Erzsebeth was raised in Budapest, where her Polish-born Jewish parents had lived since before World War I. Her father, a brush salesman, fought for the Austro-Hungarian forces in that war. The Buchsbaums' apartment was in the same building as a movie house. There was a small alcove in the apartment, and Erzsebeth's brother, Herman, made a hole in the wall so that they could watch the films.
1933-39: Every summer Mother, Herman, and I took a special trip to Stebnik, Poland, to visit Grandma. Father stayed back to work. I loved Grandma's village. We'd walk near the train station and smell the flowers. I'd play with Grandma's dog, Reyfus, and sometimes we'd travel by horse and buggy to the nearby spa, where a band played and people sat and sipped drinks. In 1938 when Germany annexed Austria [the Anschluss], Herman emigrated to America.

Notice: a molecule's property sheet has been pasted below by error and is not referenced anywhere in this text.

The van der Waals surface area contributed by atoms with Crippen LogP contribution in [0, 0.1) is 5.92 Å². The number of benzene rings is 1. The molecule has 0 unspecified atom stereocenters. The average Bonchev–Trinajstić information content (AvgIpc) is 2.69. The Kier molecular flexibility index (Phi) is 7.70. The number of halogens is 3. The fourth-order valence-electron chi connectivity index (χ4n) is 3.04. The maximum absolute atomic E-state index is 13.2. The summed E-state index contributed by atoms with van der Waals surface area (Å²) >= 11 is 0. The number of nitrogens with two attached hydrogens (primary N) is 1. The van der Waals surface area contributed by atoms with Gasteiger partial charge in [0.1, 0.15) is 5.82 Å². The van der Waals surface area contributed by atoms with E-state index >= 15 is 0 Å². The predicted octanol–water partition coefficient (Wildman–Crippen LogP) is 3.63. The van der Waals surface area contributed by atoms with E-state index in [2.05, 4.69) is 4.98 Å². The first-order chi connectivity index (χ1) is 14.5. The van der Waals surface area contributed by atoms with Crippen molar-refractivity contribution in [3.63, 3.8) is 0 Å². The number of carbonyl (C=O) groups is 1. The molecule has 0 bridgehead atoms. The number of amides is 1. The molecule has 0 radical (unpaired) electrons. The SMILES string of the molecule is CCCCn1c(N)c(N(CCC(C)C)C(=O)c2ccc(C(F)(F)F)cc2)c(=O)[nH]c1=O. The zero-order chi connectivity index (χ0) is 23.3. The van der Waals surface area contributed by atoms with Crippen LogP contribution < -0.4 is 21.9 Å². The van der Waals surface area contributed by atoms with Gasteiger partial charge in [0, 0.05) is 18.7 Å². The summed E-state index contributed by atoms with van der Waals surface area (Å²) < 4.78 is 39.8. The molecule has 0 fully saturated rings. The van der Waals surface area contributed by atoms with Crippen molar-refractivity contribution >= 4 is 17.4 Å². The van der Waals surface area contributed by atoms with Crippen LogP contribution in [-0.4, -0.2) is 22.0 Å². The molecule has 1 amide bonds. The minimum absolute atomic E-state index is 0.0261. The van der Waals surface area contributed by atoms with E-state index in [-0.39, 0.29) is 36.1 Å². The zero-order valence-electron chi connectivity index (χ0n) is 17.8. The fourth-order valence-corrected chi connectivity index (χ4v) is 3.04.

1940-44: Since we were Polish-born, we had to leave Hungary in 1941 when all "foreigners" were forced out. We went to Kolomyja [Kolomyia], Poland, where a ghetto was imposed in 1942.Thousands were killed, and by summer I decided to escape back to Hungary. A smuggler took our small group through the woods. We slept by day and walked all night. On the 12th day, we heard a German shout: "Get up!" After I crawled into a hollow tree trunk, I heard shooting and voices crying "No!" Then it was silent. The smuggler had been wounded. The others were dead.
Erzsebeth escaped Hungarian work camps and many brushes with death before liberation in 1945. She moved to the United States in 1951.